Purposive sampling was employed, with counsellors reporting to researchers if they knew of mothers meeting inclusion criteria for the study (being abused by an adolescent child (12–18 years of age) and willing and cognitively able to participate in the study and share experiences with researchers). In-depth interviews with 12 mothers. Interviews lasted 50–90 minutes


Purposive sampling with data saturation was applied.

Interviews followed by focus groups

11 individual interviews lasting between 35-90 minutes.

Focus group with 7 registered nurses lasting 1 hour and 45 minutes


Descriptive phenomenological analysis

Semio-pragmatic phenomenology – a descriptive method for categorising lived experience; constant comparison approach

Key themes

11 elements of abuse were identified based on the participants’ experiences


The RN role as a witness to patient experiences served as a watchful eye for physicians, which in turn, helped in anticipating and clarifying the steps leading to a patient-centred palliative approach.

The physician’s position regarding the role of the RN influenced the implementation of a palliative approach and the behaviour of professional caregivers.

The palliative approach as a reflective process, which is ethical and anticipated, calls for ‘rethinking care within a team setting, in which time is set aside for this patient-centred approach.

The MPCT is seen as the intermediary that facilitates the physician–nurse ‘balance’ and helps nurses reclaim their professional and ethical values within the environment of shared care.


Phenomenology focuses on understanding a phenomenon from the perspective of individual experience (descriptive and interpretive phenomenology) or from the lived experience of the phenomenon by individuals (new phenomenology). This individualised focus lends itself to in-depth interviews and small scale research projects.


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  2. Creswell J, Hanson W, Clark Plano V, Morales A. Qualitative research designs: selection and implementation. Couns Psychol. 2007;35(2):236-264. doi:10.1177/0011000006287390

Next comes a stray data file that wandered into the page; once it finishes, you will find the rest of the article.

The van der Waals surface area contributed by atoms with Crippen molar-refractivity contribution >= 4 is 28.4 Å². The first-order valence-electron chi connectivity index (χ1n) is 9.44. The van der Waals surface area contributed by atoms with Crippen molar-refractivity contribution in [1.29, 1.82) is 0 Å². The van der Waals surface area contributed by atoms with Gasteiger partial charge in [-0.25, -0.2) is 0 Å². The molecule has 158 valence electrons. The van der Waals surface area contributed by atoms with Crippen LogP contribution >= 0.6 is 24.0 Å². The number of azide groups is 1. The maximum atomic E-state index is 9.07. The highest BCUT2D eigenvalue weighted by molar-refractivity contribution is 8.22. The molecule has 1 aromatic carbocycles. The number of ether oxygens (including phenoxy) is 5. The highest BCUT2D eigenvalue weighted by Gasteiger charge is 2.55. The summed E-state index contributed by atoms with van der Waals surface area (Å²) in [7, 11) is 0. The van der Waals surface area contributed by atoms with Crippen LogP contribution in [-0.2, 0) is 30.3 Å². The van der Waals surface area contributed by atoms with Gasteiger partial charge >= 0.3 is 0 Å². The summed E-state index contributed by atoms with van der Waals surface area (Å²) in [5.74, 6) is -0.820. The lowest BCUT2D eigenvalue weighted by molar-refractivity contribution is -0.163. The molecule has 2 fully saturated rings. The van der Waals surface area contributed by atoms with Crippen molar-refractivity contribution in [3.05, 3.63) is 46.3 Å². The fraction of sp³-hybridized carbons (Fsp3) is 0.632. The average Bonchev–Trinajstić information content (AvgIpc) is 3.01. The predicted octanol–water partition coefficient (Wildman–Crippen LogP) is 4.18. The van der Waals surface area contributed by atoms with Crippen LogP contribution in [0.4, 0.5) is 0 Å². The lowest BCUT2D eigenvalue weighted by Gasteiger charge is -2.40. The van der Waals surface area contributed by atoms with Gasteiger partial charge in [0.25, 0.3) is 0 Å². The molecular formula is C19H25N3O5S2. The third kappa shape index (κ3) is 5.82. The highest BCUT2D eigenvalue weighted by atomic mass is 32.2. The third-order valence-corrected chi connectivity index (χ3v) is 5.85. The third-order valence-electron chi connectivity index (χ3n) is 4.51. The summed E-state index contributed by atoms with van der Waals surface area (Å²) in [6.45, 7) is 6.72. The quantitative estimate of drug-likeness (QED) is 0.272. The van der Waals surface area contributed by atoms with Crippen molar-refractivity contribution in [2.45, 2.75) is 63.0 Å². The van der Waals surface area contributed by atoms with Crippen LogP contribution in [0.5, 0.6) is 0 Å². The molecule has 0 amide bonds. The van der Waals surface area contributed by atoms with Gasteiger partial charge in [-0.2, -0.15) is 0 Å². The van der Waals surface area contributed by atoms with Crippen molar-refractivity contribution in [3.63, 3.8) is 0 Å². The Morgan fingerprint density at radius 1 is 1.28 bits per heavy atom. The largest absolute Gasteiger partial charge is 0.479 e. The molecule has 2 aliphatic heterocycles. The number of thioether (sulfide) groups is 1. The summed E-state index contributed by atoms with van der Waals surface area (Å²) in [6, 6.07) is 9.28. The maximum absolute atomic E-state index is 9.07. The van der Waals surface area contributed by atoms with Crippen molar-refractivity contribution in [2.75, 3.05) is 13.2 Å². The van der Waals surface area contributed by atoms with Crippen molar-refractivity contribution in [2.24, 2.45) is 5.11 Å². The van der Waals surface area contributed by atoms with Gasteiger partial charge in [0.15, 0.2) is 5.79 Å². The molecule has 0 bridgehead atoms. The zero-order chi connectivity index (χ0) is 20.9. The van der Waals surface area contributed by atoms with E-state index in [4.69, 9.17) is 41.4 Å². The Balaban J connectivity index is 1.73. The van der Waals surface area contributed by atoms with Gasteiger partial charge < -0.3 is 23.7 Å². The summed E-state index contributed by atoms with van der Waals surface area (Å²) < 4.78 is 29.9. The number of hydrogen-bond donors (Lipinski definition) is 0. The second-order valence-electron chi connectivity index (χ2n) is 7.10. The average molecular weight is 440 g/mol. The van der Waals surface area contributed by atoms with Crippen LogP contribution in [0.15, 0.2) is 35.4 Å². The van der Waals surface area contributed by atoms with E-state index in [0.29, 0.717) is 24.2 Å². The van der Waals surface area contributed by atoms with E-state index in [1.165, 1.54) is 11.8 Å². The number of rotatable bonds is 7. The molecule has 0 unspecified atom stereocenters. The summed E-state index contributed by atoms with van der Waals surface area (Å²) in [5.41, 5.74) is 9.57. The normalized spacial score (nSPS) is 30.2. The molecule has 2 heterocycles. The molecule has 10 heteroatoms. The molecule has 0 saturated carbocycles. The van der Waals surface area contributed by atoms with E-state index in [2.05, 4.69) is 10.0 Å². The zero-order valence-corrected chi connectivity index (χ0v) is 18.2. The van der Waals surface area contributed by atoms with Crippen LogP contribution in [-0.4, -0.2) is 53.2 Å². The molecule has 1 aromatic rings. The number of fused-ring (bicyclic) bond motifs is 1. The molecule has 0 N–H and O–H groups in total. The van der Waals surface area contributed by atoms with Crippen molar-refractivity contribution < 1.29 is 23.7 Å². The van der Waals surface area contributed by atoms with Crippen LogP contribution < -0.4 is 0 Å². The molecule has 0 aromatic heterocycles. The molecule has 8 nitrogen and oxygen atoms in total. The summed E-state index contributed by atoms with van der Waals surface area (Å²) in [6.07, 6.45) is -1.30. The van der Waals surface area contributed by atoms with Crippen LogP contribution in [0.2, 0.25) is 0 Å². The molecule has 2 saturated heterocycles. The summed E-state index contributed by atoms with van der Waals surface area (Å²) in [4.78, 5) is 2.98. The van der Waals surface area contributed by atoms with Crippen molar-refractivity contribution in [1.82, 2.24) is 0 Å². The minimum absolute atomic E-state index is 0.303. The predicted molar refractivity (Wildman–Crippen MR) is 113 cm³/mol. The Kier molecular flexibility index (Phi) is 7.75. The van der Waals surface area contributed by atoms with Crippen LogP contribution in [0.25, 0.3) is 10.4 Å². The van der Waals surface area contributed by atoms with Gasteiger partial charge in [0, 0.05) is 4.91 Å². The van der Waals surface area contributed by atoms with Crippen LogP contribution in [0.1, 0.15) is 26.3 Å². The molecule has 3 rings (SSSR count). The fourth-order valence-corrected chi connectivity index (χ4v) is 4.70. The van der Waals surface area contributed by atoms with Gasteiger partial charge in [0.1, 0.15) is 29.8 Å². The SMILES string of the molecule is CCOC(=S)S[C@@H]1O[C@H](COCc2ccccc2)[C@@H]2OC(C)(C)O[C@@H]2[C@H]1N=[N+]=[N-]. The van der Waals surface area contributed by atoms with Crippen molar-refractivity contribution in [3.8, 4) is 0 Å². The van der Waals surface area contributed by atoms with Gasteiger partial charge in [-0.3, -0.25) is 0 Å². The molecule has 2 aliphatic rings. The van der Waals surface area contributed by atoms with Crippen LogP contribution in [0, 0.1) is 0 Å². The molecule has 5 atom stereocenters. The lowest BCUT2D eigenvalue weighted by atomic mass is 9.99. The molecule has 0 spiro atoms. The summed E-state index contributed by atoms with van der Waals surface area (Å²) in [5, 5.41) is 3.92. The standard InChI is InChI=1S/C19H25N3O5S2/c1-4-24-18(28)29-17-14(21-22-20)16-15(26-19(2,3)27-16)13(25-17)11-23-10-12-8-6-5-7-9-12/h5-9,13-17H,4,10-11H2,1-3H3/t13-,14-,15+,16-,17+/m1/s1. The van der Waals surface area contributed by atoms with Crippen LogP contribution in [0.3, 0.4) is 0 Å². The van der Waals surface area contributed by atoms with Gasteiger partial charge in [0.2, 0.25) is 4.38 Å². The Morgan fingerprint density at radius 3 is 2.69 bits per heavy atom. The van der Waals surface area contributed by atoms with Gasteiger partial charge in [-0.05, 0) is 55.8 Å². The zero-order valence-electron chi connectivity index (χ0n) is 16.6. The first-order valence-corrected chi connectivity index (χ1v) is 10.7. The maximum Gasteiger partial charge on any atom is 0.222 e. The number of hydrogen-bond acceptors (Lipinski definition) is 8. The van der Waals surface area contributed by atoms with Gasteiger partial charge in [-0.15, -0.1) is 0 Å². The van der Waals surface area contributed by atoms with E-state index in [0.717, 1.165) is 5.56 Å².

3. Morse JM, Field PA. Qualitative Research Methods for Health Professionals. 2nd ed. SAGE; 1995.
  4. Neubauer BE, Witkop CT, Varpio L. How phenomenology can help us learn from the experiences of others. Perspect Med Educ. 2019;8(2):90-97. doi:10.1007/s40037-019-0509-2
  5. Merleau-Ponty M, Landes D, Carman T, Lefort C. Phenomenology of Perception. 1st ed. Routledge; 2011.
  6. Singh J, Wiese A, Sillerud B. Using phenomenological hermeneutics to understand the experiences of managers working with quality improvement strategies in an assisted living facility. Healthcare (Basel). 2019;7(3):87. doi:10.3390/healthcare7030087
  7. Liamputtong P, Ezzy D. Qualitative Research Methods: A Health Focus. Oxford University Press; 1999.
  8. Liamputtong P. Qualitative Research Methods. 5th ed. Oxford University Press; 2020.
  9. Abbaspour Z, Vasel G, Khojastehmehr R. Investigating the lived experiences of abused mothers: a phenomenological study. Journal of Qualitative Research in Health Sciences. 2021;10(2)2:108-114. doi:10.22062/JQR.2021.193653.0
  10. Engberink AO, Mailly M, Marco V, et al. A phenomenological study of nurses experience about their palliative approach and their use of mobile palliative care teams in medical and surgical care units in France. BMC Palliat Care. 2020;19:34. doi:10.1186/s12904-020-0536-0